Time-Critical Modeling and Rendering: Geometry-based and Image-based Approaches

Tien-Tsin Wong ,
PhD thesis, Department of Computer Science & Eng.,
The Chinese University of Hong Kong, 1998.


In this thesis, we describe two approaches, geometry-based and image-based, to address the problem of time-critical modeling and rendering. Time-critical modeling and rendering aims to improve the rendering speed using both modeling and rendering techniques. Improving the rendering time enables interactive display of large scale complex scene. This is important in many applications such as virtual reality, medical visualization, flight simulation, etc.
We first describe a new geometry-based simplification algorithm, adaptive skeleton climbing, which generates simplified mesh directly from volume data. By partitioning the volume into variable-sized rectangular boxes, the algorithm generates triangles to approximate the enclosed isosurface adaptively (larger triangles approximate smooth regions and vice-versa). Since we apply binary tree organization on each dimension of the rectangular boxes, it allows more flexibility in forming rectangular boxes which are not allowed in previous octree approaches. Therefore a coarser mesh can be generated using the proposed algorithm.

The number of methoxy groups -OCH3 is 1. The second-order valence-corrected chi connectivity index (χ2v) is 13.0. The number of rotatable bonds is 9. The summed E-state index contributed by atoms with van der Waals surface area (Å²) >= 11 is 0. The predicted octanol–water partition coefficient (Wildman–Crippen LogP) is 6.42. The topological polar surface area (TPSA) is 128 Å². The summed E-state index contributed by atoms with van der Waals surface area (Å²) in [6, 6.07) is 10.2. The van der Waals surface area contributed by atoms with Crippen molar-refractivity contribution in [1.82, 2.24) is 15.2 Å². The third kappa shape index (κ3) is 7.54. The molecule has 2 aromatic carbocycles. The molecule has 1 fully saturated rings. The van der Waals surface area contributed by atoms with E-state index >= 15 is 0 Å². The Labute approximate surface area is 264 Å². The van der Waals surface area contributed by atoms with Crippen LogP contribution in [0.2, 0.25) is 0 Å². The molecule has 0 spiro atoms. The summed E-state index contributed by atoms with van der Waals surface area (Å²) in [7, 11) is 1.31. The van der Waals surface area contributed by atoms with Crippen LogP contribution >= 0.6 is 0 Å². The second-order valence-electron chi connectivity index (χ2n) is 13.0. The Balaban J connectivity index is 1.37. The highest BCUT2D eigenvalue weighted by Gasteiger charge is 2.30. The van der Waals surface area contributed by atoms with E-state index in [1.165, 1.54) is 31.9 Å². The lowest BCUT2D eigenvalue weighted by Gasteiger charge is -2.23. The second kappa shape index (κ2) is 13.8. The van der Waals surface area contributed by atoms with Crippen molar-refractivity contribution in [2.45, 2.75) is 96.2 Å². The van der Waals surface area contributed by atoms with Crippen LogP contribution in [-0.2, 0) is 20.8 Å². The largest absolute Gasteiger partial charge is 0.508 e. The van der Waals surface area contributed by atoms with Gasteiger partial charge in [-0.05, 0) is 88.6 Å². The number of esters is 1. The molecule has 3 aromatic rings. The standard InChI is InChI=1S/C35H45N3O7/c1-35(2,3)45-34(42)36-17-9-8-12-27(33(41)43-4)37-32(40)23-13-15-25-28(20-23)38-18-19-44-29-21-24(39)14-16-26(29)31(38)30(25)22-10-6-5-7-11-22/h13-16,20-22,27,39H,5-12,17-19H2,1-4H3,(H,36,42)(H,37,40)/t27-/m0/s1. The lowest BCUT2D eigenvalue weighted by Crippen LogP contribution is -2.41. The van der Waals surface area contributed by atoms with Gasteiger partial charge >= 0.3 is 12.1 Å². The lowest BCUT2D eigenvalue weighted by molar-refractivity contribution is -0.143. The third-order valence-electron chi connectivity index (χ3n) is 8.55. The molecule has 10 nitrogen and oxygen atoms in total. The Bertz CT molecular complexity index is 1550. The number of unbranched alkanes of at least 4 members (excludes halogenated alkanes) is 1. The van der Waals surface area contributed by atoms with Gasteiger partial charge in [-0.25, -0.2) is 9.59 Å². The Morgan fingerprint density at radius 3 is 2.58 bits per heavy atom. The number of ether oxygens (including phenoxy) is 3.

Although generating simplified meshes can significantly reduce the rendering time, the rendering speed is still dependent on the complexity of the scene. Note that the scene can be arbitrarily complex. If the only goal of the graphics system is to provide the visual experience, we can model and render the desired image using previously recorded images (reference images). This leads to our development of image-based computer graphics. For pure image-based rendering, the rendering time will now only depend on the resolution of the images.
Since the illumination of the scene is fixed during image capture, the illumination in the synthesized images is also fixed. We propose a novel concept of measuring apparent BRDFs of image plane pixels to overcome the unchangeable illumination problem in previous image-based approaches. By treating the image plane pixel as an ordinary surface element and measuring its apparent BRDF from the reference images, we can record the pixel BRDF. Using this apparent reflectance information, we are able to re-render the image-based scene/object under any desired illumination condition.
The idea is verified by applying it to various image-based data structures, light field, Lumigraph and panorama. We also devise a practical compression scheme to handle the huge amount of data of pixel BRDFs.

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